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NCF’s response to Care Quality Commission’s report on the state of health care and adult social care in England 

The National Care Forum (NCF) – the leading association for not-for-profit social care has responded to the publication of the Care Quality Commission’s report on the state of health care and adult social care in England. 

Vic Rayner, NCF CEO commented: “The CQC report lays bare the reality that the notion of a ‘care market’ was flawed from the outset. The outcome of systematically underfunding local authorities, who in turn have not paid the actual cost of delivering care, has brought us to a place where profound health inequalities for individuals and communities are now compounded by profound care inequalities. The CQC’s unhelpful adoption of market terminology around services means that we are faced with a government regulator explaining that inequities are fuelled by providers not delivering publicly funded care because it is ‘less profitable’. The reality is that providers are not able to provide care at the rates that local authorities can pay, nor can they provide quality services at these unsustainable rates. They cannot staff services where they do not have enough funding to pay staff, nor can they innovate and invest in buildings and technology to ensure that we have care services we are proud of and are fit for the future, as well as for the present. They are also unable to deliver the services those who draw on their services want.

“The language of profit, and the extraction of profit have no place in the delivery of public services. Yet, the persistence of a market ideology enables politicians at a national and local level to stand back and watch. The report makes absolutely clear that the market cannot regulate itself, and that Local Authorities have a sustained inability to fund services for the actual care that they deliver. This has embedded a level of disadvantage and exclusion that is unfair. Furthermore, the CQC report highlights the systemic failure of market forces and suggests that ongoing efforts to address the ways in which systems work will never succeed until we move away from allowing the notion of profit making in care to hold sway as an acceptable response to meeting a statutory, and moral, right for the most vulnerable members of our communities to receive care.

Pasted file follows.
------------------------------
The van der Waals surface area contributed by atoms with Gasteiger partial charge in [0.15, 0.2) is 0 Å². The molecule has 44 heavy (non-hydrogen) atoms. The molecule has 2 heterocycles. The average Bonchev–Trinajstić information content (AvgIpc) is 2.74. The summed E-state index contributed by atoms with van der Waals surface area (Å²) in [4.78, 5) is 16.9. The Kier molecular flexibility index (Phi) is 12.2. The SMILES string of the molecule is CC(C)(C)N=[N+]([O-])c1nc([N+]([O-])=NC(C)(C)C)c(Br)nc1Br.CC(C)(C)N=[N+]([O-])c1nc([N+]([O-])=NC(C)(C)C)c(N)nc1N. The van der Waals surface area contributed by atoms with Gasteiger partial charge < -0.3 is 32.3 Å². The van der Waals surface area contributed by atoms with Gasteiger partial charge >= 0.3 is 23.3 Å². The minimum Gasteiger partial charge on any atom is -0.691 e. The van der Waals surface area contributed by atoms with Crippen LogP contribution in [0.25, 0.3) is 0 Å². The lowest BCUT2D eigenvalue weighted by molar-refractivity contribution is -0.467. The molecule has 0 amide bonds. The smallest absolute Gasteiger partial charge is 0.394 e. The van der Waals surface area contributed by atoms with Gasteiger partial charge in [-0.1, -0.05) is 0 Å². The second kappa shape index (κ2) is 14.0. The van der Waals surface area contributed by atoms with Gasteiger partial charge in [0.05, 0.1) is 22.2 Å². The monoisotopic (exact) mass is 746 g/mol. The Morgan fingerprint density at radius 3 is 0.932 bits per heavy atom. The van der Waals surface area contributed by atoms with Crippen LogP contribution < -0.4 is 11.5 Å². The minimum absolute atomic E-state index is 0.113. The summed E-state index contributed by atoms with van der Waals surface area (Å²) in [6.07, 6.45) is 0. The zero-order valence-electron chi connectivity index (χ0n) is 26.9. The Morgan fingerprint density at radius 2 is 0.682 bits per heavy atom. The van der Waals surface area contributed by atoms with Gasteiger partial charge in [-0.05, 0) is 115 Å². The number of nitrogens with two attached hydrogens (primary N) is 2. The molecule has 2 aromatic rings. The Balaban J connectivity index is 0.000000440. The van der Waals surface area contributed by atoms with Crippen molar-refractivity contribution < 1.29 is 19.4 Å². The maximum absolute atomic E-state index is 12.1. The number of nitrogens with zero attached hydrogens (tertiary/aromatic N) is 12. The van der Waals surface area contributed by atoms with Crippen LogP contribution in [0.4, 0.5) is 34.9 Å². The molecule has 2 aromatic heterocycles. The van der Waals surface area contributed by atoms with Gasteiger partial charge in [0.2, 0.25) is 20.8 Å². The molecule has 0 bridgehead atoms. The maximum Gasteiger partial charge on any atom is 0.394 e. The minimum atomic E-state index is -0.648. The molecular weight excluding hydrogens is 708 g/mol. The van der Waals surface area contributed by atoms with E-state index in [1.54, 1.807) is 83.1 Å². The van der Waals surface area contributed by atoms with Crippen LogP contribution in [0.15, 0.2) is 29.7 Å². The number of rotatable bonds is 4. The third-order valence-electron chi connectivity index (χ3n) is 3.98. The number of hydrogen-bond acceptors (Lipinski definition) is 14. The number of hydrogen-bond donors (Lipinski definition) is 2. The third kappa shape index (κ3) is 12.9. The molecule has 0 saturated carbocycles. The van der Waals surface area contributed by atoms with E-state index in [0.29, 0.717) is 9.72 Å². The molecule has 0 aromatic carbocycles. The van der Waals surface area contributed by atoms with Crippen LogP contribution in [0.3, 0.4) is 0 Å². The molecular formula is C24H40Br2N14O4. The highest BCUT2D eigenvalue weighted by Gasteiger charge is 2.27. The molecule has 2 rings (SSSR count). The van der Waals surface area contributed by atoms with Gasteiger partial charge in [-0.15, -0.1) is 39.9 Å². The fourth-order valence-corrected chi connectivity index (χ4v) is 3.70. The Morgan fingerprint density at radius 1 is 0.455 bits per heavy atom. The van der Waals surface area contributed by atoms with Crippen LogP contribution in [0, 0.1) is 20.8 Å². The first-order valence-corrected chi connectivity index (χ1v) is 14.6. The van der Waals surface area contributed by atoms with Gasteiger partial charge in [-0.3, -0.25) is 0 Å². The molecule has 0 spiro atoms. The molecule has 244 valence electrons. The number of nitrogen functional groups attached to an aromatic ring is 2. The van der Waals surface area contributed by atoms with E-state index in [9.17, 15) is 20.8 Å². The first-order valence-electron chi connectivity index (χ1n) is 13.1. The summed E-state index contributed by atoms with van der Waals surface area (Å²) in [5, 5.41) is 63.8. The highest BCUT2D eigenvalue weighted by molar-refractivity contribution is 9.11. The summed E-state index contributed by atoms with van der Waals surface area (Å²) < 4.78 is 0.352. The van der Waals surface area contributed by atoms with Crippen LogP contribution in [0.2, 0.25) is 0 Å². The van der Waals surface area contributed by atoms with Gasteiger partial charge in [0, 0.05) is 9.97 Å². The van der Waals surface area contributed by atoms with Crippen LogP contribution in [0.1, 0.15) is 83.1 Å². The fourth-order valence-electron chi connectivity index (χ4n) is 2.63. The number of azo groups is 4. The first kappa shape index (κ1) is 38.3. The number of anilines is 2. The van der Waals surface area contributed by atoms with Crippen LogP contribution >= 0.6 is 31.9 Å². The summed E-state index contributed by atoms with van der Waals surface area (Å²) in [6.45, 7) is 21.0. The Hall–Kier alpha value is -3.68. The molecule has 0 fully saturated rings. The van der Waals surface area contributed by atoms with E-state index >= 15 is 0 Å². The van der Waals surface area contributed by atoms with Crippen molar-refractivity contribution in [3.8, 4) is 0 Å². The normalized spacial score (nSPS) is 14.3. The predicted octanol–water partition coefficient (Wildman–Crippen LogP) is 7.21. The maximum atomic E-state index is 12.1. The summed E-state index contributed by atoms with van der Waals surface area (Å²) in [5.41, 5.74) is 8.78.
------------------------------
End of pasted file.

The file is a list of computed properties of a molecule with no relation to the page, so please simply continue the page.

“Over the last 10 years, since the vital review by Sir Michael Marmot, we have got better at understanding the long-term impact on people who are experiencing health inequalities. This report begins to unpeel the realities of living with care inequality, and the long-term prospects for people and communities who are already excluded from receiving the quality care that they need.  These inequalities and the absence of rights, fairness and choice for people and their families have to change which is why we have included calls for a national care covenant as part of our social care must haves for the next government. 

Professor Rayner concluded: “The report also demonstrates the failure of local systems to nurture strategic partnerships with care providers, something the Nuffield Trust pointed out as a priority in the summer following our joint roundtable event. Now as we feel winter’s bite, sadly we’re no further forward in addressing the pressures the coming season will bring for the people giving care, those receiving it and those trying to access it.” 

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